The team became interested in this problem — discovered by ecologist Dr. Mark Browne and published in 2011 —through an article they read in school. The team, which meets 3–4 times each week, was featured in an article in the Acton Beacon, and has shared its findings with the local community and the New England Aquarium. They have completed one regional tournament, and will now go on to statewide competition. The group will continue to work to raise awareness of this problem; they may do a presentation for the local schools and perhaps for the 2017 AB PIP-STEM fest.

For more info:

Hosted Sen. Jamie Eldridge – “Green” Initiatives

At the October 2016 Green Acton meeting, State Senator Jamie Eldridge spoke on “green” initiatives and bills pending at State House.

  • Positive steps, if underwhelming, from last session

  • In Aug., Gov. Baker signed the omnibus energy bill, which included 1,600 MW of offshore wind and 1,200MW of hydropower.

    • Eldridge’s gas leaks language was included in this law., which requires that Grade 3 (low level) gas leaks be evaluated not only for safety risk, but also, for significant environmental impact, and must be addressed.

    • Not in the bill: an increase in the RPS (Renewable Portfolio Standard)

    • Not in the bill: a ban on ratepayers funding new natural gas pipelines

  • Solar net metering bill (a compromise) passed and was signed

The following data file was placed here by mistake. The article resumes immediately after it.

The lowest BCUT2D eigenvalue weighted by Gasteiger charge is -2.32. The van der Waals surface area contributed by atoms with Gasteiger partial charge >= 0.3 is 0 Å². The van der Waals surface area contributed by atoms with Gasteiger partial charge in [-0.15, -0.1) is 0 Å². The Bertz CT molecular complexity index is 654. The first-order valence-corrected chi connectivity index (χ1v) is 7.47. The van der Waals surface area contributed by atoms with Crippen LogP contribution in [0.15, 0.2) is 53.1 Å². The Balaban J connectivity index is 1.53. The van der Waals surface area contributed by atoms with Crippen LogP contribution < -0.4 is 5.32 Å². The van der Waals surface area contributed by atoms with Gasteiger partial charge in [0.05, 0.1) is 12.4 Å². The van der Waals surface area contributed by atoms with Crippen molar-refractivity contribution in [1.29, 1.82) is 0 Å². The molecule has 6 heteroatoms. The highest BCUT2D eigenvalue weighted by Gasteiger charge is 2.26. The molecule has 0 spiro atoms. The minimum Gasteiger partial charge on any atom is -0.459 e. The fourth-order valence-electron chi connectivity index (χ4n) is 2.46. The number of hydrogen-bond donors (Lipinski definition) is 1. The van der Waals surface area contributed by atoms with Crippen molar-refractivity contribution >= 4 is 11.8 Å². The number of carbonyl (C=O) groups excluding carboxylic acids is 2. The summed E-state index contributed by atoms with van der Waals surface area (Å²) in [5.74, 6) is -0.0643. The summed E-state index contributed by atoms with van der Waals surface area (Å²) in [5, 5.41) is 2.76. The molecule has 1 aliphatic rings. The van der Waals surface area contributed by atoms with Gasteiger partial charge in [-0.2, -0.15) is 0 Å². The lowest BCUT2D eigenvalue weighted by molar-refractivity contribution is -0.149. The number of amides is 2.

• Increased the cap on commercial solar, but not for community solar; helps the well off with big roofs, but not the less–well off.

    • Reimbursement rate was reduced

  • Water

    • Stopped the government from moving wastewater monitoring from EPA to DEP. DEP staff has been decimated, so moving to DEP would have been, de facto, a move to less monitoring.

  • Working on now

    • Zero emission vehicle bill. Will encourage by allowing to drive in HOV lanes and other advantages

    • Plastic bag ban. Didn’t pass, but will be back. Cities and towns are passing such bans, and the Massachusetts Grocers Association may soon prefer a statewide ban to piecemeal bans.

    • Gas leaks. Whenever the roads are ripped up for any reason, the utilities would have to go in and repair/replace old gas lines.

    • Pipeline issue. Prohibit companies from charging ratepayers for costs of new pipelines (Spectra pipeline still alive).

    • Droughts, and measures for response to future droughts.

Presentation on Electricity Aggregation

Acton Town Manager Steve Ledoux gathered together a small group to prepare a recommendation to the Board of Selectmen about choosing an aggregator. Continue reading

Green Acton Inc. – Officers and Board of Directors

Green Acton and ACES recently completed their merger to become Green Acton Inc. Per our general bylaws, we report to our Board of Directors.

Last NameFirst NameRole / Note / Contact
CampoJosephCo-Treasurer (and not a director)
Snyder-GrantJimClerk, Co-President


Green Acton Bylaws

These bylaws control what Green Acton, Inc, and its officers and directors, can and can’t do.  Continue reading

Green Acton Articles of Incorporation

The Articles of Incorporation are filed with the Secretary of State’s office. The two most important ones are also here: Article II (the purposes of the corporation) and Article IV (additional provisions) Continue reading

Jane Ceraso December 2014 public comments on the Nuclear Metals Superfund Site

EPA Public Hearing on Proposed Remedial Action Plan for the Concord, Massachusetts Nuclear Metals, Inc. Superfund site

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Other ACES Projects

In addition to the creation of Charlotte’s Garden and technical review, advocacy, and raising public awareness of the federal WR Grace Superfund Site, ACES was involved in many other environmental activities, including the following: Continue reading